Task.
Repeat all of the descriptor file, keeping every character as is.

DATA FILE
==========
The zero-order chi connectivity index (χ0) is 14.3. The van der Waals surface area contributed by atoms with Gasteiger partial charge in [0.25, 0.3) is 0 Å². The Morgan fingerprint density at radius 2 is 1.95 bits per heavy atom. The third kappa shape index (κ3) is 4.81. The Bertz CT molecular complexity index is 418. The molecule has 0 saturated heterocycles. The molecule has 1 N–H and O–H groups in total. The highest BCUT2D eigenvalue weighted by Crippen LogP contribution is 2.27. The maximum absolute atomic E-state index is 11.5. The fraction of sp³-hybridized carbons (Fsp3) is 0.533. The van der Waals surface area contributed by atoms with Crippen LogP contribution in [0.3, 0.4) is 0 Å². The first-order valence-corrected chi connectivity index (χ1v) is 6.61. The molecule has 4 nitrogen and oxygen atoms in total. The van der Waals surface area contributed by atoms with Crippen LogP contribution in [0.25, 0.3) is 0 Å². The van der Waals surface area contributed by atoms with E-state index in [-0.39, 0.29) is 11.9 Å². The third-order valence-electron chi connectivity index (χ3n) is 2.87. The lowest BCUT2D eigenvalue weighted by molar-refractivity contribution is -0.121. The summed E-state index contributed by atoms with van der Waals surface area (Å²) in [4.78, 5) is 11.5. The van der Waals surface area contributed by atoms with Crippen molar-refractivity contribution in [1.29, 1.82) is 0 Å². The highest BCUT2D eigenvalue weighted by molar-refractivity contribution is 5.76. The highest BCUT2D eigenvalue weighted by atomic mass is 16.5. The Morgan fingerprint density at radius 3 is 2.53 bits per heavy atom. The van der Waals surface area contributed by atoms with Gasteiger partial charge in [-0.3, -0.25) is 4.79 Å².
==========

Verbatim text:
The zero-order chi connectivity index (χ0) is 14.3. The van der Waals surface area contributed by atoms with Gasteiger partial charge in [0.25, 0.3) is 0 Å². The Morgan fingerprint density at radius 2 is 1.95 bits per heavy atom. The third kappa shape index (κ3) is 4.81. The Bertz CT molecular complexity index is 418. The molecule has 0 saturated heterocycles. The molecule has 1 N–H and O–H groups in total. The highest BCUT2D eigenvalue weighted by Crippen LogP contribution is 2.27. The maximum absolute atomic E-state index is 11.5. The fraction of sp³-hybridized carbons (Fsp3) is 0.533. The van der Waals surface area contributed by atoms with Crippen LogP contribution in [0.3, 0.4) is 0 Å². The first-order valence-corrected chi connectivity index (χ1v) is 6.61. The molecule has 4 nitrogen and oxygen atoms in total. The van der Waals surface area contributed by atoms with Crippen LogP contribution in [0.25, 0.3) is 0 Å². The van der Waals surface area contributed by atoms with E-state index in [-0.39, 0.29) is 11.9 Å². The third-order valence-electron chi connectivity index (χ3n) is 2.87. The lowest BCUT2D eigenvalue weighted by molar-refractivity contribution is -0.121. The summed E-state index contributed by atoms with van der Waals surface area (Å²) in [4.78, 5) is 11.5. The van der Waals surface area contributed by atoms with Crippen molar-refractivity contribution in [1.29, 1.82) is 0 Å². The highest BCUT2D eigenvalue weighted by molar-refractivity contribution is 5.76. The highest BCUT2D eigenvalue weighted by atomic mass is 16.5. The Morgan fingerprint density at radius 3 is 2.53 bits per heavy atom. The van der Waals surface area contributed by atoms with Gasteiger partial charge in [-0.3, -0.25) is 4.79 Å².